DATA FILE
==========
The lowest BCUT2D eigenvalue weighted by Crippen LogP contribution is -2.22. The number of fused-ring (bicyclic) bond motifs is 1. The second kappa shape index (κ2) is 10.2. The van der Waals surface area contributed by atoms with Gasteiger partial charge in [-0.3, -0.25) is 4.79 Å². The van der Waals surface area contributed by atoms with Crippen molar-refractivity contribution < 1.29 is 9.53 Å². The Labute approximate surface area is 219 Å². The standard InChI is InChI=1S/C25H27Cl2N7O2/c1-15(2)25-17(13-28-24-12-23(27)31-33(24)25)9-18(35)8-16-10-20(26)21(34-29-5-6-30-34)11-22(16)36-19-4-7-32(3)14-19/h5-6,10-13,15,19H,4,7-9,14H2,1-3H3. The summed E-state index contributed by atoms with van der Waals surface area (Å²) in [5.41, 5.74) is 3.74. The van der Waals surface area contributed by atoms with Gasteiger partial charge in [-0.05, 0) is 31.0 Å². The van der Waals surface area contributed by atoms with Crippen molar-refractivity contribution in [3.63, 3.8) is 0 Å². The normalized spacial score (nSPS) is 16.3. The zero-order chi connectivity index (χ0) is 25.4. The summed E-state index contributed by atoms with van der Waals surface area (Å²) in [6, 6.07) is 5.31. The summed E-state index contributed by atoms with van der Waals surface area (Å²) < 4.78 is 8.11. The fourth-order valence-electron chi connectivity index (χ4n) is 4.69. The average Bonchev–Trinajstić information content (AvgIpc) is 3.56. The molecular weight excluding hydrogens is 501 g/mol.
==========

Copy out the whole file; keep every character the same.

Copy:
The lowest BCUT2D eigenvalue weighted by Crippen LogP contribution is -2.22. The number of fused-ring (bicyclic) bond motifs is 1. The second kappa shape index (κ2) is 10.2. The van der Waals surface area contributed by atoms with Gasteiger partial charge in [-0.3, -0.25) is 4.79 Å². The van der Waals surface area contributed by atoms with Crippen molar-refractivity contribution < 1.29 is 9.53 Å². The Labute approximate surface area is 219 Å². The standard InChI is InChI=1S/C25H27Cl2N7O2/c1-15(2)25-17(13-28-24-12-23(27)31-33(24)25)9-18(35)8-16-10-20(26)21(34-29-5-6-30-34)11-22(16)36-19-4-7-32(3)14-19/h5-6,10-13,15,19H,4,7-9,14H2,1-3H3. The summed E-state index contributed by atoms with van der Waals surface area (Å²) in [5.41, 5.74) is 3.74. The van der Waals surface area contributed by atoms with Gasteiger partial charge in [-0.05, 0) is 31.0 Å². The van der Waals surface area contributed by atoms with Crippen molar-refractivity contribution in [3.63, 3.8) is 0 Å². The normalized spacial score (nSPS) is 16.3. The zero-order chi connectivity index (χ0) is 25.4. The summed E-state index contributed by atoms with van der Waals surface area (Å²) in [6, 6.07) is 5.31. The summed E-state index contributed by atoms with van der Waals surface area (Å²) < 4.78 is 8.11. The fourth-order valence-electron chi connectivity index (χ4n) is 4.69. The average Bonchev–Trinajstić information content (AvgIpc) is 3.56. The molecular weight excluding hydrogens is 501 g/mol.